Cope South 15 launches in Bangladesh

Bangladeshi commandos jump from a U.S. Air Force C-130H aircraft over a drop zone Jan. 24, 2015 during exercise Cope South near Sylhet, Bangladesh. The exercise is a Pacific Air Forces-sponsored, bilateral tactical airlift exercise conducted in Bangladesh, with a focus on cooperative flight operations, day and night low-level navigation, tactical airdrop, and air-land missions as well as subject-matter expert exchanges in the fields of operations, maintenance and rigging disciplines. (U.S. Air Force photo/1st Lt. Jake Bailey)

Bangladeshi commandos jump from a U.S. Air Force C-130H aircraft over a drop zone Jan. 24, 2015 during exercise Cope South near Sylhet, Bangladesh. The exercise is a Pacific Air Forces-sponsored, bilateral tactical airlift exercise conducted in Bangladesh, with a focus on cooperative flight operations, day and night low-level navigation, tactical airdrop, and air-land missions as well as subject-matter expert exchanges in the fields of operations, maintenance and rigging disciplines. (U.S. Air Force photo/1st Lt. Jake Bailey)

BAF BASE BANGABANDHU, Bangladesh (AFNS) — U.S. Air Force and Bangladesh air force (BAF) personnel took to the sky Jan. 24, for the launch of exercise Cope South 15, a Pacific Air Forces-sponsored, bilateral tactical airlift exercise at BAF Base Bangabandhu, Bangladesh.

Eighty U.S. Airmen along with three C-130H Hercules aircraft from the 36th Airlift Squadron at Yokota Air Base, Japan, integrated with approximately 200 Bangladesh airmen and one Bangladeshi C-130B during the exercise, scheduled through Jan. 30.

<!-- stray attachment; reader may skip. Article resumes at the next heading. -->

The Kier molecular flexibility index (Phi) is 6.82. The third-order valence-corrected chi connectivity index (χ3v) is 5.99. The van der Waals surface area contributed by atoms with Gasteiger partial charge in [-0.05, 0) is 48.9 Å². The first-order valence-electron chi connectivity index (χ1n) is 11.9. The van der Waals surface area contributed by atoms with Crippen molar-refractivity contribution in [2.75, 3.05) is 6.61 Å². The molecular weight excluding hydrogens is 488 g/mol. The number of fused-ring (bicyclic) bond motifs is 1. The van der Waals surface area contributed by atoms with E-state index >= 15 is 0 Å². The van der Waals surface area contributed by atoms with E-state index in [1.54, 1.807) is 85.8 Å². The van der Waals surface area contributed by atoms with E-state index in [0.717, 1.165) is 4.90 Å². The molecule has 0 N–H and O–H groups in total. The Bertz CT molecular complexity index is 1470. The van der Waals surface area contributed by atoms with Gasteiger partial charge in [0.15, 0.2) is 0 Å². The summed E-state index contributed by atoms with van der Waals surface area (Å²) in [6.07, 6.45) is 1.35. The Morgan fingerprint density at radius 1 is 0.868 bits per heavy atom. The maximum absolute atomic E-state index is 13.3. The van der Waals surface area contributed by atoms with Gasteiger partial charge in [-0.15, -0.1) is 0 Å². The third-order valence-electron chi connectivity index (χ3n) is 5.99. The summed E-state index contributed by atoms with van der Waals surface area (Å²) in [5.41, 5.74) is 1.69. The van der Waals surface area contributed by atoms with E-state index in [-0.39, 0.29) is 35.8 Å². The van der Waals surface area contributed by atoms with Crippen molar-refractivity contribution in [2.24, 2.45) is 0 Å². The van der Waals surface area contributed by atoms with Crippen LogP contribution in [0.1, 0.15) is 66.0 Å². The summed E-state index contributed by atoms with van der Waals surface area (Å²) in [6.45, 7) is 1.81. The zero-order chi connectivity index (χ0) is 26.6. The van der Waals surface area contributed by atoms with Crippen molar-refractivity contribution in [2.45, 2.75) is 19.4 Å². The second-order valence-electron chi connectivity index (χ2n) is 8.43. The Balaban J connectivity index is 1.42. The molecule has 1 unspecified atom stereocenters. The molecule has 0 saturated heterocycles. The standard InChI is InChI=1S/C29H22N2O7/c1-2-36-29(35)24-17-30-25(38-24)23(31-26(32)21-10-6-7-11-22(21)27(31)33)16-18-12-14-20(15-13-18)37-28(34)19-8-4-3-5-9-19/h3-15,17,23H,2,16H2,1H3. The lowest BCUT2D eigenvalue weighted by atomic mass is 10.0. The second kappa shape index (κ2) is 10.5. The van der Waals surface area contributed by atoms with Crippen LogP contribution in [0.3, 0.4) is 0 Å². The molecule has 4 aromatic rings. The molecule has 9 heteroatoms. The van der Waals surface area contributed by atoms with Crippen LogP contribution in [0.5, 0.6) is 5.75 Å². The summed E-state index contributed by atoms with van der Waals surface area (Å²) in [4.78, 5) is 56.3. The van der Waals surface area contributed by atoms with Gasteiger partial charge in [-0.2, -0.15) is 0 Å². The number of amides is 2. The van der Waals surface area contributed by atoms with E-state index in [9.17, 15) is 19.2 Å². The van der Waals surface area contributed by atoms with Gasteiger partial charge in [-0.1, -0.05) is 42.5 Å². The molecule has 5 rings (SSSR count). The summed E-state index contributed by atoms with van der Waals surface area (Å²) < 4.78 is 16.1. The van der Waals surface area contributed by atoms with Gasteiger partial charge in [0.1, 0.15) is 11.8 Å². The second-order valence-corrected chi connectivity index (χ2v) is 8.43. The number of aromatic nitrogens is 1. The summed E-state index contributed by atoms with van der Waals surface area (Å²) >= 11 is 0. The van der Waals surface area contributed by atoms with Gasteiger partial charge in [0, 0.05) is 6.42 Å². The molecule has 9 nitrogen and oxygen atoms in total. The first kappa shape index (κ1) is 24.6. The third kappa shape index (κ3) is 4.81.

“Cope South provides valuable training for U.S. and Bangladeshi Airmen in air-land and airdrop delivery,” said Lt. Col. Andrew Campbell, the 36th Airlift Squadron commander. “Our work here is vital in contingency and disaster-response operations. We build the personal relationships that, at a tactical level, enable us to help when disaster strikes and people are in need, not just in Bangladesh, but across the Indo-Asia-Pacific region.”

Campbell said Cope South, and his squadron’s activity with Indo-Asia-Pacific partners throughout the year, builds bonds that enable the region’s forces to rapidly respond and operate shoulder-to-shoulder during any crisis.

The first day’s operations built on previous Cope South exercises. U.S. Air Force crews safely airdropped Bangladeshi commandos using their host nation’s airdrop procedures.

“My crews arrived in Bangladesh only 18 hours ago, and today, we airdropped supplies and personnel using our host’s procedures,” Campbell noted. “That’s an uncommon capability made possible by our regular and enduring engagement that builds trust between my crews and our joint Bangladeshi partners. It’s a capability unique to (U.S. Pacific Command’s) assigned forces.”

BAF Group Captain Awal Hossain said exercises such as Cope South are particularly important to BAF response capabilities.

“Bangladesh is a flood-prone country, and we have been enhancing our capability, so we can drop men and materials in a disaster zone quickly and easily to support locals,” Hossain said.

In addition to cooperative flight operations, during the exercise U.S. and BAF airmen will conduct several subject matter expert exchanges focused on aircraft generation and recovery, day and night low-level navigation, airdrop and air-land tactics, aircraft maintenance procedures and rigging techniques.

“Already, it’s clear this year’s exercise is further advancing our mutual understanding of each other’s capabilities and enhancing our ability to operate together,” said U.S. Air Force Maj. Adam Staubach, the Cope South 15 mission commander.